⦁ Bomba a Mano Modello 35

 

A common Italian hand grenade, it was supplied with an impact fuse that was not entirely reliable and seldom activated if landing on softer materials (like fresh snow, leafy underbrush, etc - reduce to Act 8-).  This, along with it's bright red paint, combined to get it the nickname 'Diavoli Rossi' (Red Devil).  Late in the war it could be fitted with a fragmentation sleeve changing damage to 1d6+1K.

 

 

+0 OCV, +0 RMod, 4d6N, Exp, Range by Str, Shots 1, Wt 0.3, Act 13-

 

 

 

⦁ Bomba Controcarro 'Passaglia'

 

This example of desparate ingenuity is credited to an Italian combat engineer Capt Passaglia.  It is simple a 2 kg soup can filled with explosives, and fitted with a handle and impact fuse.  It was used with some success against tanks by troops who would creep close to the target and hurl this 'grenade' into the tracks.  It nearly always caught the soldier employing it in the blast radius.

 

 

+0 OCV, +0 RMod, 14d6N Exp, Range by Str, Shots 1, Wt 2.2

 

 

Italian Mortars

 

 

⦁ OTO-Brixia Modello 35, 45mm Mortar

 

This unusual and complicated weapon was the main battalion level support weapon.  It featured  a light weight, was breech loading, capable of direct fire and could manage a high rate of fire (15 to 18 rounds a minute. Treat as half action to load and half action to fire.  Weapon must be braced and set before use on its mount.).  But the puny range and tiny HE warhead (with very unreliable fragmentation) meant this all made little real difference in combat.

 

In many respect it has more in common with modern grenade launchers than most mortars of WWII.

 

 

+1 OCV, +0 RMod, 8d6N Exp, Shots 1, Indirect with linked -1 OCV/-2RMod, Wt 15.5 mortar, 0.4 shell

 

(Actually, the shell's damage should be treated as 2 1/2d6K Exp with Act 9-.  If the killing charge fails, it results in 8d6N damage.  I have no idea how to write this under the current rules.)

 

 

 

Italian Infantry Organization

 

 

As a gross simplification, here is an example of Italian infantry unit organization up to the company level at the outset of WWII.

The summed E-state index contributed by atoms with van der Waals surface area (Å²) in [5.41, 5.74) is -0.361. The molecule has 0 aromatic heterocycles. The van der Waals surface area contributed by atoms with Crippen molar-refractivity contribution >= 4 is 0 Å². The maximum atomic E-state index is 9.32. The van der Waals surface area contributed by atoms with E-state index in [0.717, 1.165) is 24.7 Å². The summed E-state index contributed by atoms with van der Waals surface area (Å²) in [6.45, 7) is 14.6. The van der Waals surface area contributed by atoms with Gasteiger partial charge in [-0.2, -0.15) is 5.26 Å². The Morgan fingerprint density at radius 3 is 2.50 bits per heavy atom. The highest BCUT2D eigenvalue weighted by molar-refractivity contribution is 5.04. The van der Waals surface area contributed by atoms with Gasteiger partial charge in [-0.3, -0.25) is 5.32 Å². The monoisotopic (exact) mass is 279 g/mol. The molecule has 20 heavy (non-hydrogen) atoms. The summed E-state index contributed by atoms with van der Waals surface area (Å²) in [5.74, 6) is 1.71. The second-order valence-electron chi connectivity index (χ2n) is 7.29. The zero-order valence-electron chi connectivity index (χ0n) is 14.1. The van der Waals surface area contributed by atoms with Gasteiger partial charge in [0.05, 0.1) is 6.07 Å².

The base infantry unit was a section consisting of 18 men in two elements, a fire squad and a manuever squad.  It was either an even or 8-10 split.  The fire group consisted of two 2-3 man MG teams with the rest of the squad armed with rifles and carrying extra ammunition or securing the flanks.  The second group was armed with rifles and grenades and pressed home the attack with the fire squad provided suppressing fire.  Green NCO's often let the sections bunch up with disasterous results.

 

 

Platoons were made up of two sections commanded by an officer (armed with a pistol) and his aide. Early in the war only NCO's in the paratroops (or some other elite units) were issued SMG's, but by 1941 each platoon was issued an SMG.

 

 

Companies generally consisted of a small HQ group and three infantry platoons.  Italian Infantry companies had no integral support weapons, these all being battalion assets.  It was not unusual for the battalion to 'farm out' its 8 MMG's and nine (occasionally more) 45mm mortars.

Share this post


Link to post
Share on other sites

Sadly, 'Lousy Rifle' was still good enough to kill off a president...

Actually not that bad a rifle, and certainly a handy size and weight.   

 

True, it used the mannlicher clips, but... 

 

both the 6.5 and 7.35 Carcano cartridges were pretty good designs, though they should have used a more modern bullet for the 6.5 than the old 160 gr...    A ball to match their AP might have enabled avoiding the 7.35 completely.   

Share this post


Link to post
Share on other sites

Actually not that bad a rifle, and certainly a handy size and weight.   

 

True, it used the mannlicher clips, but... 

 

both the 6.5 and 7.35 Carcano cartridges were pretty good designs, though they should have used a more modern bullet for the 6.5 than the old 160 gr...    A ball to match their AP might have enabled avoiding the 7.35 completely.   

That is why I put 'Lousy Rifle' inside a set of '...'

It was what the post I was replying to used to describe it.

 

The rifles themselves weren't horrible.

Now, the stories of inconsistent ammunition manufacture (from users in several different countries) could have made it a rather 'unloved' weapon.

The round (statistically) isn't much different from 6.5x55mm Swedish, which has a very good reputation.

But if powder types and charge weights were not consistently maintained - it would play havoc with hitting a target at anything but point blank ranges.

Share this post


Link to post
Share on other sites

That is why I put 'Lousy Rifle' inside a set of '...'

It was what the post I was replying to used to describe it.

 

The rifles themselves weren't horrible.

Now, the stories of inconsistent ammunition manufacture (from users in several different countries) could have made it a rather 'unloved' weapon.

The round (statistically) isn't much different from 6.5x55mm Swedish, which has a very good reputation.

But if powder types and charge weights were not consistently maintained - it would play havoc with hitting a target at anything but point blank ranges.

bad ammunition will give any gun a bad rep.     I think the (iirc) "garrison" rd for the 6.5Carcano is fascinating.  The computer that had the images died, but it was a super long bullet with a segmented core, loaded with a small amount of black powder and a puff of kapok or something to hold it back against the primer.   On firing, the bullet broke into iirc 5 segments, creating a shotgun like effect.    It was for guarding prisoners, iirc.   I suspect the gain twist rifling caused the segments to separate.  

Share this post


Link to post
Share on other sites

×